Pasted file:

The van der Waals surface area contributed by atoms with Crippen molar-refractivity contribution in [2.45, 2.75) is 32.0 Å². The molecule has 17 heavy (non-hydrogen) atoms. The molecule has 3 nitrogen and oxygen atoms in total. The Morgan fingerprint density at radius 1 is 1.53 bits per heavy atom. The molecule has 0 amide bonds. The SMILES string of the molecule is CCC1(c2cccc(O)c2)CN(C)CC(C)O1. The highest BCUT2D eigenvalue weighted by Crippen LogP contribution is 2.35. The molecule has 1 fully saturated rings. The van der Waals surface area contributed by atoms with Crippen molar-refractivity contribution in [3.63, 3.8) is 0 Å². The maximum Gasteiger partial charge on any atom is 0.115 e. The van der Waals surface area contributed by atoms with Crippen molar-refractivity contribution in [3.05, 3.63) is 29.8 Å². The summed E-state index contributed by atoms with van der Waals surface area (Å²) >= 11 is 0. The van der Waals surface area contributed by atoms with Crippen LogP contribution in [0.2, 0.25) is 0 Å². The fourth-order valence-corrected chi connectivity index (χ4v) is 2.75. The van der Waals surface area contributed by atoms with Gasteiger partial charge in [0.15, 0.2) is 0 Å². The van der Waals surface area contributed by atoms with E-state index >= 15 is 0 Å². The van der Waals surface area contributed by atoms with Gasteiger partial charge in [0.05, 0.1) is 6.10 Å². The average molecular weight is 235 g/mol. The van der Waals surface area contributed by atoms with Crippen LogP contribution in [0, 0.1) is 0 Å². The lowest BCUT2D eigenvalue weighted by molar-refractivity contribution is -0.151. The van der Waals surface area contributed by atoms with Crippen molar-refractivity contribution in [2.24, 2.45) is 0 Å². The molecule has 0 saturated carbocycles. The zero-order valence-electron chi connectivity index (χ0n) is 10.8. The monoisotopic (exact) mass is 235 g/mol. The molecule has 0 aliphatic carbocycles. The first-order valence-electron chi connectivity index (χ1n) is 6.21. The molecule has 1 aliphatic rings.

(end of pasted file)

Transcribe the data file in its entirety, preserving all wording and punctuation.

The van der Waals surface area contributed by atoms with Crippen molar-refractivity contribution in [2.45, 2.75) is 32.0 Å². The molecule has 17 heavy (non-hydrogen) atoms. The molecule has 3 nitrogen and oxygen atoms in total. The Morgan fingerprint density at radius 1 is 1.53 bits per heavy atom. The molecule has 0 amide bonds. The SMILES string of the molecule is CCC1(c2cccc(O)c2)CN(C)CC(C)O1. The highest BCUT2D eigenvalue weighted by Crippen LogP contribution is 2.35. The molecule has 1 fully saturated rings. The van der Waals surface area contributed by atoms with Crippen molar-refractivity contribution in [3.63, 3.8) is 0 Å². The maximum Gasteiger partial charge on any atom is 0.115 e. The van der Waals surface area contributed by atoms with Crippen molar-refractivity contribution in [3.05, 3.63) is 29.8 Å². The summed E-state index contributed by atoms with van der Waals surface area (Å²) >= 11 is 0. The van der Waals surface area contributed by atoms with Crippen LogP contribution in [0.2, 0.25) is 0 Å². The fourth-order valence-corrected chi connectivity index (χ4v) is 2.75. The van der Waals surface area contributed by atoms with Gasteiger partial charge in [0.15, 0.2) is 0 Å². The van der Waals surface area contributed by atoms with E-state index >= 15 is 0 Å². The van der Waals surface area contributed by atoms with Gasteiger partial charge in [0.05, 0.1) is 6.10 Å². The average molecular weight is 235 g/mol. The van der Waals surface area contributed by atoms with Crippen LogP contribution in [0, 0.1) is 0 Å². The lowest BCUT2D eigenvalue weighted by molar-refractivity contribution is -0.151. The van der Waals surface area contributed by atoms with Crippen molar-refractivity contribution in [2.24, 2.45) is 0 Å². The molecule has 0 saturated carbocycles. The zero-order valence-electron chi connectivity index (χ0n) is 10.8. The monoisotopic (exact) mass is 235 g/mol. The molecule has 0 aliphatic carbocycles. The first-order valence-electron chi connectivity index (χ1n) is 6.21. The molecule has 1 aliphatic rings.